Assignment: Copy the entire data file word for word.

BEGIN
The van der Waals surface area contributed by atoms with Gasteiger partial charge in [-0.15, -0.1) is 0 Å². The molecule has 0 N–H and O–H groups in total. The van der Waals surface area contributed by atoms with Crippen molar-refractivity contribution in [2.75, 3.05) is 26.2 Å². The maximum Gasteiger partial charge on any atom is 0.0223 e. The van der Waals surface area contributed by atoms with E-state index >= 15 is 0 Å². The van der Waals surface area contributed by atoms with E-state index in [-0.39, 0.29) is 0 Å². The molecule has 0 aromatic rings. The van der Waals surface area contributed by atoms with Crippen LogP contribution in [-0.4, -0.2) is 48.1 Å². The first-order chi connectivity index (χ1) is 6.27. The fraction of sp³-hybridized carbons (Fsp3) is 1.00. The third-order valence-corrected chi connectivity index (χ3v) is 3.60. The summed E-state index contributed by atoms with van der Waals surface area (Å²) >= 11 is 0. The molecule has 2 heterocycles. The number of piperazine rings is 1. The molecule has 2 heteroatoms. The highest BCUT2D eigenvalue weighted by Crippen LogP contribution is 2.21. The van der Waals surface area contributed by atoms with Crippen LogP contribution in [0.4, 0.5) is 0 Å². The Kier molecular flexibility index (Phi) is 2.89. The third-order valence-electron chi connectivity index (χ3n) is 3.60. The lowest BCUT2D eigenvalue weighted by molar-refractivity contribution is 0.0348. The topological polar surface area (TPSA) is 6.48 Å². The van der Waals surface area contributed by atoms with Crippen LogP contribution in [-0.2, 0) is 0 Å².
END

The van der Waals surface area contributed by atoms with Gasteiger partial charge in [-0.15, -0.1) is 0 Å². The molecule has 0 N–H and O–H groups in total. The van der Waals surface area contributed by atoms with Crippen molar-refractivity contribution in [2.75, 3.05) is 26.2 Å². The maximum Gasteiger partial charge on any atom is 0.0223 e. The van der Waals surface area contributed by atoms with E-state index >= 15 is 0 Å². The van der Waals surface area contributed by atoms with E-state index in [-0.39, 0.29) is 0 Å². The molecule has 0 aromatic rings. The van der Waals surface area contributed by atoms with Crippen LogP contribution in [-0.4, -0.2) is 48.1 Å². The first-order chi connectivity index (χ1) is 6.27. The fraction of sp³-hybridized carbons (Fsp3) is 1.00. The third-order valence-corrected chi connectivity index (χ3v) is 3.60. The summed E-state index contributed by atoms with van der Waals surface area (Å²) >= 11 is 0. The molecule has 2 heterocycles. The number of piperazine rings is 1. The molecule has 2 heteroatoms. The highest BCUT2D eigenvalue weighted by Crippen LogP contribution is 2.21. The van der Waals surface area contributed by atoms with Crippen LogP contribution in [0.4, 0.5) is 0 Å². The Kier molecular flexibility index (Phi) is 2.89. The third-order valence-electron chi connectivity index (χ3n) is 3.60. The lowest BCUT2D eigenvalue weighted by molar-refractivity contribution is 0.0348. The topological polar surface area (TPSA) is 6.48 Å². The van der Waals surface area contributed by atoms with Crippen LogP contribution in [-0.2, 0) is 0 Å².